Dedicated in 2006, the National Air Force Memorial is a tribute to Air Force members that served in the United States military. Designed by architect James Ingo Freed, the memorial features three soaring spires that range from 201 feet to 270 feet. The landmark also includes two jet mist and black granite inscription walls that bear the names of Medal of Honor recipients, as well as inspirational quotes that represent the core values of the the Air Force.
Dedicated to unidentified fallen soldiers, this tomb contains the remains of an unknown World War I combatant that was awarded the Medal of Honor, the Victoria Cross, and several other international service awards, as well as other unknowns that have been awarded the Medal of Honor. The white marble sarcophagus is flat-faced with relief at the corners and neoclassical columns at the sides. Three Greek figures, which represent peace, victory, and valor, are etched into the eastern panel. Six wreaths, three on each side, symbolize the six major battles of World War I.
The best time to visit is in the fall between September and December, when the city's changing seasons provide moderate temperatures and many cultural celebrations.
Ronald Reagan Washington National Airport (DCA) is locatedthree miles south of Arlington. From there, you can ride the Washington D.C. metro into the city center, or transfer by rental vehicle.
The closest train stop is at Union Station in nearby Washington D.C., a 15-minute drive away from Arlington. The journey takes five hours and costs $30.
Take the I-95 N and NJ Turnpike from New York City to reach Arlington in four hours driving time.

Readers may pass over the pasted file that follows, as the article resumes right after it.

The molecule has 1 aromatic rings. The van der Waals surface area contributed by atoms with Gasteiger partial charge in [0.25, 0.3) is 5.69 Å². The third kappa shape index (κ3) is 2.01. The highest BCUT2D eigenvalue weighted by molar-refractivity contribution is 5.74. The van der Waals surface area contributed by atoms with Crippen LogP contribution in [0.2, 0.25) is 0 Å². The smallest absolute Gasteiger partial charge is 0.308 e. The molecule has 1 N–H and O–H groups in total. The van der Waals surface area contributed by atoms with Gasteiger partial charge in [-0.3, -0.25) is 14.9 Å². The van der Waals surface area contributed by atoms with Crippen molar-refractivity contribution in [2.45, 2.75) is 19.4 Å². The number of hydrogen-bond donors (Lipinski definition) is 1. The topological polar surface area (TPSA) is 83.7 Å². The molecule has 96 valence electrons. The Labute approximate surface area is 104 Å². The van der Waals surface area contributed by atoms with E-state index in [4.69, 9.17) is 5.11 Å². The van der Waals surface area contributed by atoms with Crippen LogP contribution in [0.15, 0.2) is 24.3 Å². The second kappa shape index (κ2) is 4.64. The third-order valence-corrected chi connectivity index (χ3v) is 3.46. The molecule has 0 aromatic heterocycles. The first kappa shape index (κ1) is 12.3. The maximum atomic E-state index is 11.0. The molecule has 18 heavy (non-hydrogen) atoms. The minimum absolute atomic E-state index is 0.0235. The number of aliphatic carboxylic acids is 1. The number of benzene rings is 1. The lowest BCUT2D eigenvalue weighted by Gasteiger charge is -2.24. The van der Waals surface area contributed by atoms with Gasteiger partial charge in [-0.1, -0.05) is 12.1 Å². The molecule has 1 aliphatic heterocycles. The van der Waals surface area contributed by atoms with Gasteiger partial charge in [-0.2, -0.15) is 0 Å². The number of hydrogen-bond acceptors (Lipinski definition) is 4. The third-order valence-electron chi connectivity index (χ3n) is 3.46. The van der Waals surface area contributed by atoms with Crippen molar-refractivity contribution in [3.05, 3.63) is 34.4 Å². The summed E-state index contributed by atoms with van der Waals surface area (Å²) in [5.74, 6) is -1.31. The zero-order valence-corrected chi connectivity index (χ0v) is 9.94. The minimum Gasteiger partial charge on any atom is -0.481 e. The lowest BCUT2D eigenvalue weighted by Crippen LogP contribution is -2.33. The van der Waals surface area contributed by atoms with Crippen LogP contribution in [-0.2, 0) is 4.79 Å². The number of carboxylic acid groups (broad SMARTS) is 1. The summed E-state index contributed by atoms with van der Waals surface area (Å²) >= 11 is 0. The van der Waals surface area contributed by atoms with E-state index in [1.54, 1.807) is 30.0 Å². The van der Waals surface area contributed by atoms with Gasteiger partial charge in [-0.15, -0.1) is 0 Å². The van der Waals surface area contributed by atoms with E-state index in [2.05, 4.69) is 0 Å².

Greyhound, Tripper Bus, BoltBus, and Vamoose Bus all offer routes from New York City to Arlington/Washington D.C. The journey takes 4.5 hours and costs around $15.
The Hilton Garden Inn Arlington/Courthouse Plaza is located near the Court House metro stop in the heart of downtown with many restaurants and bars close by. Courtyard Arlington Rosslyn is located near the National Cemetery, Georgetown University, and the Pentagon.
Washington D.C. - the US capital, home to the White House and many historical museums, is a stone's throw away.
Georgetown - this neighborhood is mainly populated by students and is centered around the prestigious Georgetown University.
Theodore Roosevelt Island - this area is only accessible by footbridge, but offers beautiful wooded area walks and views of the Potomac River.
The Washington Metropolitan Area Transit Authority and Arlington Transit buses can take you between neighborhoods and sites in Arlington. A single-ride fare starts at $1.75; pre-paid transportation cards are offered in most stations and kiosks.
Taxi tariffs are metered and start at $2, with a typical ride in the center costing $10 - $15.
Avis, Enterprise, and Hertz offer daily car rentals in Arlington starting at $20 a day.
Ballston Common is one of the biggest shopping malls and features movie theaters, skating rinks, and internationally recognized brand stores. Clarendon and Wilson Blvds are the most popular shopping districts with boutique stores selling everything from toys and jewelry to housewares and clothes.
Safeway and Food Star Supermarket are the two main food stores. A dozen eggs costs $3.20.
Ted's Montana Grill is a classic American restaurant serving homemade steaks and burgers. A typical meal costs $20 per person including drinks.